American Century Investments, 45% owned by J.P. Morgan & Co., is probably the only interested party for which the merger with Chase Manhattan Corp. is not a pure wholesale-banking play.
Instead, for the Kansas City, Mo., mutual fund company, the Chase/J.P. Morgan merger is all about retail - the possibility of distributing American Century's funds and retirement programs through Chase's branch network and to its vast roster of consumer and middle-market business customers.
When J.P. Morgan made its $900 million investment in American Century in January 1998, the bank hoped to gain access to American Century's growth investment models and its defined contribution plans, generally considered to be among the best on the market, a New York analyst said.
The goal was to offer Morgan's corporate client base the best of two worlds - its own global institutional investment management operation and a top U.S. retail mutual fund business.
Whatever the combined giant does with its fund divisions, the issues do not appear to be driving the merger. At an analysts' meeting Wednesday, neither American Century nor Vista Funds - Chase's own fund family - were much discussed, said analysts who attended or listened to the session.
Still, by hooking up with Chase, American Century would get access to the retirement business of the bank's many small and midsize commercial customers - a segment that does not figure significantly in Morgan's business constellation.
For this reason, the partnership with Chase could give American Century an expanded market for its 401(k) plans, said David Berry, an analyst at Keefe, Bruyette & Woods Inc. in New York.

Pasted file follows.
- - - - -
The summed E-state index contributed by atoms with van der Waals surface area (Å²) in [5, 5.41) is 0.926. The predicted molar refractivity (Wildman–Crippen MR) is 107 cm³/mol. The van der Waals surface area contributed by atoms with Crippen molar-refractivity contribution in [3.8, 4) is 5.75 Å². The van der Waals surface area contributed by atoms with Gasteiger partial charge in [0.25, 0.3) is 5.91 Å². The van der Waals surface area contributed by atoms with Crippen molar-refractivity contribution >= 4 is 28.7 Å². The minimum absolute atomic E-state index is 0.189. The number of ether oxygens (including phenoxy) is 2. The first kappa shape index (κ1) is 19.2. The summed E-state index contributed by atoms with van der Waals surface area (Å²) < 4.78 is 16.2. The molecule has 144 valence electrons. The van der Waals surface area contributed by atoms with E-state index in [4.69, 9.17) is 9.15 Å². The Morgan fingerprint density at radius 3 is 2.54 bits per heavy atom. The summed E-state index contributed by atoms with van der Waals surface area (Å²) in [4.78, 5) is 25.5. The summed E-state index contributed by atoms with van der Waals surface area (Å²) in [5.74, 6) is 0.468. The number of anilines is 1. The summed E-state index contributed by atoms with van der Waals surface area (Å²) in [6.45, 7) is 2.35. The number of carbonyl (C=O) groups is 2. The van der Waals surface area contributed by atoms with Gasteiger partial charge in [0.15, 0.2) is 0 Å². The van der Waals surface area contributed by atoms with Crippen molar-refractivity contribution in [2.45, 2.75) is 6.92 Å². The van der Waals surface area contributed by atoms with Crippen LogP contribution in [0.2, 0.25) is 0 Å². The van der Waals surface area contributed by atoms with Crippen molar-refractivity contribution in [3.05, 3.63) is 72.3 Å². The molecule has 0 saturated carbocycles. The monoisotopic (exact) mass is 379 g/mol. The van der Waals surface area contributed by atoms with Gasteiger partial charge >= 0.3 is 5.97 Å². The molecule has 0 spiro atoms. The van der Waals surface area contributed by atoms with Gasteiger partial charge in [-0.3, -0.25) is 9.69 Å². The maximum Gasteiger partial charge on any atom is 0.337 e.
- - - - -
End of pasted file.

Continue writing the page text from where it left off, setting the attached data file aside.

Perhaps more important, Chase has roughly 30 million customers in 603 branches. In contrast, Morgan's business is "not set up to handle the multitudes," Mr. Berry said.
Organizationally, bringing together the fund operations of Chase, J.P. Morgan, and American Century is not expected to force many cutbacks - evidence of how little overlap exists between the fund families' missions.
George Gatch, vice president of mutual fund sales and marketing at Morgan, said that the company has had no detailed conversations yet about any combined strategy.
He did note that the American Century, Vista, and J.P. Morgan funds were very diverse, and that there is not likely to be any overlap among the various units.
If aggressively exploited, the combination with Chase could put American Century on a more competitive footing with the likes of Fidelity Investments and Charles Schwab & Co., each of which has an extensive in-house distribution network - incorporating plenty of bricks and plenty of clicks - to push products through.
But the advantage here may be limited: Chase's consumer footprint is more regional than the two brokerages' - and its online presence less well-established.
The real edge for American Century may emerge among middle-market business customers. On this account, the Chase/American Century pairing may eventually resemble the CitiStreet venture formed by Citibank and State Street Corp. last year.
CitiStreet was formed to increase distribution for State Street's defined contribution plans by leveraging Citibank's significant small-business customer base.
Morgan's retirement plans are traditionally defined benefit plans - which are growing much more slowly than defined contribution plans, another rationale behind its investment in American Century.
Chase's potential number of mutual fund investors is likely far short of the total customer base, Mr. Berry said. Many merely use Chase credit cards, and as such are not likely to bite when offered mutual funds, he said.
For now the merger will have no impact on J.P. Morgan's relationship with American Century. An option for J.P. Morgan to buy an additional 5% stake in the company expires in January.